Partitioning Strategies

Oracle Partitioning offers three fundamental data distribution methods as basic partitioning strategies that control how data is placed into individual partitions:
  • Range
  • Hash
  • List
Using these data distribution methods, a table can either be partitioned as a single list or as a composite partitioned table:
  • Single-Level Partitioning
  • Composite Partitioning
Each partitioning strategy has different advantages and design considerations. Thus, each strategy is more appropriate for a particular situation.

Single-Level Partitioning

A table is defined by specifying one of the following data distribution methodologies, using one or more columns as the partitioning key:

  • Range Partitioning
  • Hash Partitioning
  • List Partitioning

List Partitioning
List partitioning enables you to explicitly control how rows map to partitions by specifying a list of discrete values for the partitioning key in the description for each partition. The advantage of list partitioning is that you can group and organize unordered and unrelated sets of data in a natural way. For a table with a region column as the partitioning key, the North America partition might contain values Canada, USA, and Mexico.

The DEFAULT partition enables you to avoid specifying all possible values for a list-partitioned table by using a default partition, so that all rows that do not map to any other partition do not generate an error.

Range Partitioning
Range partitioning maps data to partitions based on ranges of values of the partitioning key that you establish for each partition. It is the most common type of partitioning and is often used with dates. For a table with a date column as the partitioning key, the January-2005 partition would contain rows with partitioning key values from 01-Jan-2005 to 31-Jan-2005.

Each partition has a VALUES LESS THAN clause, which specifies a non-inclusive upper bound for the partitions. Any values of the partitioning key equal to or higher than this literal are added to the next higher partition. All partitions, except the first, have an implicit lower bound specified by the VALUES LESS THAN clause of the previous partition.

A MAXVALUE literal can be defined for the highest partition. MAXVALUE represents a virtual infinite value that sorts higher than any other possible value for the partitioning key, including the NULL value.

Hash Partitioning
Hash partitioning maps data to partitions based on a hashing algorithm that Oracle applies to the partitioning key that you identify. The hashing algorithm evenly distributes rows among partitions, giving partitions approximately the same size.

Hash partitioning is the ideal method for distributing data evenly across devices. Hash partitioning is also an easy-to-use alternative to range partitioning, especially when the data to be partitioned is not historical or has no obvious partitioning key.

Composite Partitioning

Composite partitioning is a combination of the basic data distribution methods; a table is partitioned by one data distribution method and then each partition is further subdivided into subpartitions using a second data distribution method. All subpartitions for a given partition together represent a logical subset of the data.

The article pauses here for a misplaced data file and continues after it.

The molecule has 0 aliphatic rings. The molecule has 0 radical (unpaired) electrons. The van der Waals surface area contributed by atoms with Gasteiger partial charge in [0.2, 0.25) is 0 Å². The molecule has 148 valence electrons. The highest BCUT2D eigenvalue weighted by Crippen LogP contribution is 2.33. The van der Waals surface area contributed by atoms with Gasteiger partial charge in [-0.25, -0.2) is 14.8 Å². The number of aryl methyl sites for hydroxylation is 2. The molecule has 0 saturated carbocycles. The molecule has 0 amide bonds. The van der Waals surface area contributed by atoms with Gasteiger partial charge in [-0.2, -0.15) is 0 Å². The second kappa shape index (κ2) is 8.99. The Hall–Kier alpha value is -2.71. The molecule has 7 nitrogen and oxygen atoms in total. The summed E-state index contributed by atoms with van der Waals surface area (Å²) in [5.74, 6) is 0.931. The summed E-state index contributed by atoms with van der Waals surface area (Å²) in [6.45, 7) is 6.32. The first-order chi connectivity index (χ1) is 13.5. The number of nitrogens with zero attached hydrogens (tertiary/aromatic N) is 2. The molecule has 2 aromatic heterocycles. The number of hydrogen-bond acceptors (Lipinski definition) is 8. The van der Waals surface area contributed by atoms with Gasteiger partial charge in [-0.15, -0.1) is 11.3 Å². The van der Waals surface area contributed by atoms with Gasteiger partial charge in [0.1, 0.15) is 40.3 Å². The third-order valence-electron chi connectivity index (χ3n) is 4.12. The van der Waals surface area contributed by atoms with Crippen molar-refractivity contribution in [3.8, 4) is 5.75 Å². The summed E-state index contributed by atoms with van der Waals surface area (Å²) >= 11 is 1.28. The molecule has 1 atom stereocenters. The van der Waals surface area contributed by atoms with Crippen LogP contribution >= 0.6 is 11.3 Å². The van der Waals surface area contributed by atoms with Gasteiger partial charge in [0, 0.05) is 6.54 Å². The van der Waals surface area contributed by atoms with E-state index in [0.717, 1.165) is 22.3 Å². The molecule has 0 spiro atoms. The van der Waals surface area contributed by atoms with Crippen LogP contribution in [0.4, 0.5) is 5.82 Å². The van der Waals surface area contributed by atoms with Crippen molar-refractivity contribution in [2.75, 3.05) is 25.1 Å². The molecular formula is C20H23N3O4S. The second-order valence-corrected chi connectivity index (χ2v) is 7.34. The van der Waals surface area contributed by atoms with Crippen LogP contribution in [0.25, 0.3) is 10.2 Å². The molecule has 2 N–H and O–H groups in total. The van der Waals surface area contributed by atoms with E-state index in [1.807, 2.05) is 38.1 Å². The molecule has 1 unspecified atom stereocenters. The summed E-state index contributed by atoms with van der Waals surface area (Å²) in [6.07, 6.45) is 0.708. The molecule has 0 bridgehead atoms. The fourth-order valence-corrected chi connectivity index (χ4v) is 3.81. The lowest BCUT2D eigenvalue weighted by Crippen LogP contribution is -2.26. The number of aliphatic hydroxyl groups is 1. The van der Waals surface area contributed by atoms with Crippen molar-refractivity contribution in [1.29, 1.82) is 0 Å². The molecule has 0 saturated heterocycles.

Composite partitioning supports historical operations, such as adding new range partitions, but also provides higher degrees of potential partition pruning and finer granularity of data placement through subpartitioning. 

Various Type of Composite Partitioning:
Composite Range-Range Partitioning
Composite Range-Hash Partitioning
Composite Range-List Partitioning
Composite List-Range Partitioning
Composite List-Hash Partitioning

Composite List-List Partitioning

Composite Range-Range Partitioning
Composite range-range partitioning enables logical range partitioning along two dimensions; for example, partition by order_date and range subpartition by shipping_date.

Composite Range-Hash Partitioning
Composite range-hash partitioning partitions data using the range method, and within each partition, subpartitions it using the hash method. Composite range-hash partitioning provides the improved manageability of range partitioning and the data placement, striping, and parallelism advantages of hash partitioning.

Composite Range-List Partitioning
Composite range-list partitioning partitions data using the range method, and within each partition, subpartitions it using the list method. Composite range-list partitioning provides the manageability of range partitioning and the explicit control of list partitioning for the subpartitions.

Composite List-Range Partitioning
Composite list-range partitioning enables logical range subpartitioning within a given list partitioning strategy; for example, list partition by country_id and range subpartition by order_date.

Composite List-Hash Partitioning
Composite list-hash partitioning enables hash subpartitioning of a list-partitioned object; for example, to enable partition-wise joins.

Composite List-List Partitioning
Composite list-list partitioning enables logical list partitioning along two dimensions; for example, list partition by country_id and list subpartition by sales_channel.

Virtual Column-Based Partitioning

In previous releases of the Oracle Database, a table could only be partitioned if the partitioning key physically existed in the table. In Oracle Database 11g, virtual columns remove that restriction and allow the partitioning key to be defined by an expression, using one or more existing columns of a table. The expression is stored as metadata only.